Regional Economy

Pakistan’s Economy: Significance of MSCI Elevation and FTSE Inclusion

20 Mar, 2017    ·   5248

Prof Amita Batra says that the turnaround is promising given the simultaneity of positive developments

Amita Batra
Amita Batra
Professor of Economics, Centre for South Asian Studies, Jawaharlal Nehru University

Two positive developments that have been announced and will see implementation in the coming week and in the month of May augur rather well for an economy that has for long shown below average economic performance and weak macroeconomic fundamentals. Six companies listed on the Pakistan Stock Exchange have been included by FTSE in its Global Equity Index Asia Pacific Series for the first time, on 17 March, and Pakistan will be upgraded to the MSCI Emerging Markets (MSCI EM) index from the earlier higher risk Frontier Market index category later, in May. Pakistan was downgraded from the MSCI EM in 2008 following a temporary closure of the Karachi Stock Exchange. So, while this is not a first for Pakistan, when combined with other developments it contributes to positive investor sentiment, both domestic and foreign, and potential for a more economically sound Pakistan economy.

The MSCI indices provide a broad measure of equity market performance. MSCI EM is a free float adjusted market capitalisation index that is designed to measure equity markets’ performance of emerging markets. Index inclusion may have positive consequences in terms of increased integration with global financial markets, diversification of risk, and hence reduced capital costs. Essentially the stock market developments will give Pakistani firms the benefit of greater visibility and potentially positive returns. As an economy, this will imply easier access to global finance and foreign direct investment. This is a huge advantage for an economy for which financial constraint has been an overriding concern in its growth process. In the last decade, within a span of five years, Pakistan borrowed twice from the IMF. In 2008, Pakistan was given a loan of US$ 7.5 billion, and then US$ 6.6 billion in 2013 for economic stabilisation and growth. The situation may be in for a positive change now.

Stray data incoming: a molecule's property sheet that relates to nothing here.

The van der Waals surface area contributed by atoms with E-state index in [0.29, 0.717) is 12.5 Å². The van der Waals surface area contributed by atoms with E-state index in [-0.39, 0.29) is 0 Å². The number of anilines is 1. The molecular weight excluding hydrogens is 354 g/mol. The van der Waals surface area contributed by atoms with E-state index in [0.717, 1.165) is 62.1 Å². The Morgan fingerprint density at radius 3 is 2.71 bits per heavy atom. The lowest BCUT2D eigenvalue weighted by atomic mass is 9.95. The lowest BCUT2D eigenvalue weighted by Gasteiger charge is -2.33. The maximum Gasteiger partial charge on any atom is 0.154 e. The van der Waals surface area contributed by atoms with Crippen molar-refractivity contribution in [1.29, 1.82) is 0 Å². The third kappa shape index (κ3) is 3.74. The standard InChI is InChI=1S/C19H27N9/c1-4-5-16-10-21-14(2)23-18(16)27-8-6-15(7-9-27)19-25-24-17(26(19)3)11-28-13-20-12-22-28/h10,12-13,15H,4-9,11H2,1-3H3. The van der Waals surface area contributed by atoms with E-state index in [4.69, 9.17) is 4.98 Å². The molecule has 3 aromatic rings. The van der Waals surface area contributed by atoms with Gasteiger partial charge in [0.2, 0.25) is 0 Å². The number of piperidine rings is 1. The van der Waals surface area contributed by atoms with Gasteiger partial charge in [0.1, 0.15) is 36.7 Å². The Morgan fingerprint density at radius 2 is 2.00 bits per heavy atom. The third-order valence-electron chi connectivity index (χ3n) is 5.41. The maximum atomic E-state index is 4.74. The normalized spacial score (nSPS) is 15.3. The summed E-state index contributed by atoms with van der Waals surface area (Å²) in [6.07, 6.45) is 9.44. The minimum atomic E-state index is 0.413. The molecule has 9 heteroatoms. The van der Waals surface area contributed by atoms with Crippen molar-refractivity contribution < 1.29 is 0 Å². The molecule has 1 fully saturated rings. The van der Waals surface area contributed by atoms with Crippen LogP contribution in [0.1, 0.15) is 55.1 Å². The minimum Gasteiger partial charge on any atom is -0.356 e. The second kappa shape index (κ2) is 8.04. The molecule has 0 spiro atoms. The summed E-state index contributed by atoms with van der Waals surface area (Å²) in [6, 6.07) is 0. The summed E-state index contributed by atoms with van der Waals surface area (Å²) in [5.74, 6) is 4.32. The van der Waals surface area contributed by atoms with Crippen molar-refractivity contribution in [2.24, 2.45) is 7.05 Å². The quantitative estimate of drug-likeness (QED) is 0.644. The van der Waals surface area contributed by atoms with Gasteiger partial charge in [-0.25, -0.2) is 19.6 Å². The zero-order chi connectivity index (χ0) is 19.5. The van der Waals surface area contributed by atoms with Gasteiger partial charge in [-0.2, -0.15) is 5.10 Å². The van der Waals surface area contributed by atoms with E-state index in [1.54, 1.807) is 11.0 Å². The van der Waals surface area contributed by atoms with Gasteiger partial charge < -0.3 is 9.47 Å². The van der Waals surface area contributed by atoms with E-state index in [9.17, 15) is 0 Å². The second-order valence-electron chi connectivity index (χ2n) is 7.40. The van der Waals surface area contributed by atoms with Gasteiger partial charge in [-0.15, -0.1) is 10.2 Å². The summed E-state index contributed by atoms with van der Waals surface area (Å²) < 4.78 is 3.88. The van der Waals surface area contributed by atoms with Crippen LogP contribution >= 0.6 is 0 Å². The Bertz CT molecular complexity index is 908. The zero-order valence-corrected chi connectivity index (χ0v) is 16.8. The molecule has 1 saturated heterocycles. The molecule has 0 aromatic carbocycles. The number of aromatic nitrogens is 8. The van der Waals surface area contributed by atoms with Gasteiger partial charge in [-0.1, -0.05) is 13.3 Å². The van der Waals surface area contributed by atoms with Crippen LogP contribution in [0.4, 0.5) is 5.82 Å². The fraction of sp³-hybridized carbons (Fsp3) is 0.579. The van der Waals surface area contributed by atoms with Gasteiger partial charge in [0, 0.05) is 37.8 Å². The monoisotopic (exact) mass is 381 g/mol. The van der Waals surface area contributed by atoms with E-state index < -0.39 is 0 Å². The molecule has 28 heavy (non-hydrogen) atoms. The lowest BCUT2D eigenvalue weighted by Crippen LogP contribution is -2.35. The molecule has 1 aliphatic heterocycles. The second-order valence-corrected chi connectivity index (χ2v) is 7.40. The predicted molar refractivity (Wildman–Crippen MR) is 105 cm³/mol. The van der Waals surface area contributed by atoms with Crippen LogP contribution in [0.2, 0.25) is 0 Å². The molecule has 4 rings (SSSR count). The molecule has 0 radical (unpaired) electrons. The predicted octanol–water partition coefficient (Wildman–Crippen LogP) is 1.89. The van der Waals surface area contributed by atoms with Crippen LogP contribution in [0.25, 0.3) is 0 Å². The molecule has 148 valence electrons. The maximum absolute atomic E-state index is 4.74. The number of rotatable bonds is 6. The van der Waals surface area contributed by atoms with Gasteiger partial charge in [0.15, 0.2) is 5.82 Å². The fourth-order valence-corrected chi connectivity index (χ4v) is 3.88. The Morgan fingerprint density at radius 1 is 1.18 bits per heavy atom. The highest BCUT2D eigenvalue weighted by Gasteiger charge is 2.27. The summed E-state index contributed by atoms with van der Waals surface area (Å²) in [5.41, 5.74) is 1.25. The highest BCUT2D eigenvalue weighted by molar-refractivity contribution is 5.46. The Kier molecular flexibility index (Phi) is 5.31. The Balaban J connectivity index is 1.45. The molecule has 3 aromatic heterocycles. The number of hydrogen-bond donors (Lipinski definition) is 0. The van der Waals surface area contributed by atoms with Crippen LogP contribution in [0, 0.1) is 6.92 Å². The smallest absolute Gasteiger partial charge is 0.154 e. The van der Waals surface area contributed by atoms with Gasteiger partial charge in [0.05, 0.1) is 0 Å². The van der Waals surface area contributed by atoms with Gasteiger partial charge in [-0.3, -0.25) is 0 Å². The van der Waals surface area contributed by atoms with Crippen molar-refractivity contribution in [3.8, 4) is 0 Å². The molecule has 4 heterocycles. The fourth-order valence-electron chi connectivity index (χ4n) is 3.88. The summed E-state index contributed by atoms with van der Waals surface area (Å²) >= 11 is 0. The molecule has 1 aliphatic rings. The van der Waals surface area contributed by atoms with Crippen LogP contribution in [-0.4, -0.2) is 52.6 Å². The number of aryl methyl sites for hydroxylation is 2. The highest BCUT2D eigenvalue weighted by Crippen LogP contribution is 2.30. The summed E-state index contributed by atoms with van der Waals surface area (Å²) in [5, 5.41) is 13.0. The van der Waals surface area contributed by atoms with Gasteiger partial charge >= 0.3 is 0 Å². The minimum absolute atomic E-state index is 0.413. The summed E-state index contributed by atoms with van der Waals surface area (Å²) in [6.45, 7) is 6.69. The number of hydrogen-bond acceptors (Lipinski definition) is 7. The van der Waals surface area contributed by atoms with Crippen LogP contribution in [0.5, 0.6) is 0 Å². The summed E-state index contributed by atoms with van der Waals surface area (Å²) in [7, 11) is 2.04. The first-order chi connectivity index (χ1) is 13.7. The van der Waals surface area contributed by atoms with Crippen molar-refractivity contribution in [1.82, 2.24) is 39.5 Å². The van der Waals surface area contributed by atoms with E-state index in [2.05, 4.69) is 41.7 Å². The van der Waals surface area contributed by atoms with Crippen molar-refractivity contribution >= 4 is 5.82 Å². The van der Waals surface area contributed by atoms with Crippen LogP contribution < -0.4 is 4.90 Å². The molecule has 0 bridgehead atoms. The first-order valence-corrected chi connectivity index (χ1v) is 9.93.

The other development that has initiated the build-up towards economic strength is the expansive investment plan towards infrastructure and energy sector as part of the China-Pakistan Economic Corridor (CPEC). The CPEC, which is a part of China’s ‘One Belt One Road’ initiative, a network of highways, railways and pipelines to connect Western China to Pakistan’s Gwadar Port on the Arabian sea, is expected to contribute to growth by reducing transportation and electricity bottlenecks. Owing to the US$ 46 billion investment by China in CPEC, Pakistan has shown a surge in investment since 2015 as against the deceleration in investment observed on an average in South Asia since 2011 (Global Economic Prospects, 2017). Also, power outages and electricity cuts have been major constraints in Pakistan’s growth process. Many studies have pointed towards the loss of GDP on account of energy shortage in Pakistan. Across these studies the economic costs on account of power and electricity shortage are estimated in the range of 4-10 per cent of GDP. The CPEC will help overcome these infrastructural constraints to growth in Pakistan.